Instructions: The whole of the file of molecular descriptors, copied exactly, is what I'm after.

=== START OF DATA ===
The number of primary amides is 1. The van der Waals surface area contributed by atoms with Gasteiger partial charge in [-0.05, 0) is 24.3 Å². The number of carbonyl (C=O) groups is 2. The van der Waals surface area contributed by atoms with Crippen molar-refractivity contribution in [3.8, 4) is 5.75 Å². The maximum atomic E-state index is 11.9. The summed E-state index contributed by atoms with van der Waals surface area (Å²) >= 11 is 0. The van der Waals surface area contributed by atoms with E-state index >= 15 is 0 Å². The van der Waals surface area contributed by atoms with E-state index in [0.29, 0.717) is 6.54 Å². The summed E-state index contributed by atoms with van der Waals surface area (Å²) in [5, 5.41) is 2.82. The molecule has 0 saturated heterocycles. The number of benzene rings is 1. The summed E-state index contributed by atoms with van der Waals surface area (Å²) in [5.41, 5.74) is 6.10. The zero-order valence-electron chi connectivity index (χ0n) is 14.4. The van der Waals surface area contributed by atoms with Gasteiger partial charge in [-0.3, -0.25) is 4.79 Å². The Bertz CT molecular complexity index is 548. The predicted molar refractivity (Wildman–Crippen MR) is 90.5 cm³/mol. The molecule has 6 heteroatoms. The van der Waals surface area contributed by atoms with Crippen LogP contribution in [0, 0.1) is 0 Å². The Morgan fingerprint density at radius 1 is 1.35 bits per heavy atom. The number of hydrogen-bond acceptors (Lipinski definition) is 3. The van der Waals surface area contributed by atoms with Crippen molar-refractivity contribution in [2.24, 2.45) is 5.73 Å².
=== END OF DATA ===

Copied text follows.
The number of primary amides is 1. The van der Waals surface area contributed by atoms with Gasteiger partial charge in [-0.05, 0) is 24.3 Å². The number of carbonyl (C=O) groups is 2. The van der Waals surface area contributed by atoms with Crippen molar-refractivity contribution in [3.8, 4) is 5.75 Å². The maximum atomic E-state index is 11.9. The summed E-state index contributed by atoms with van der Waals surface area (Å²) >= 11 is 0. The van der Waals surface area contributed by atoms with E-state index >= 15 is 0 Å². The van der Waals surface area contributed by atoms with E-state index in [0.29, 0.717) is 6.54 Å². The summed E-state index contributed by atoms with van der Waals surface area (Å²) in [5, 5.41) is 2.82. The molecule has 0 saturated heterocycles. The number of benzene rings is 1. The summed E-state index contributed by atoms with van der Waals surface area (Å²) in [5.41, 5.74) is 6.10. The zero-order valence-electron chi connectivity index (χ0n) is 14.4. The van der Waals surface area contributed by atoms with Gasteiger partial charge in [-0.3, -0.25) is 4.79 Å². The Bertz CT molecular complexity index is 548. The predicted molar refractivity (Wildman–Crippen MR) is 90.5 cm³/mol. The molecule has 6 heteroatoms. The van der Waals surface area contributed by atoms with Crippen LogP contribution in [0, 0.1) is 0 Å². The Morgan fingerprint density at radius 1 is 1.35 bits per heavy atom. The number of hydrogen-bond acceptors (Lipinski definition) is 3. The van der Waals surface area contributed by atoms with Crippen molar-refractivity contribution in [2.24, 2.45) is 5.73 Å².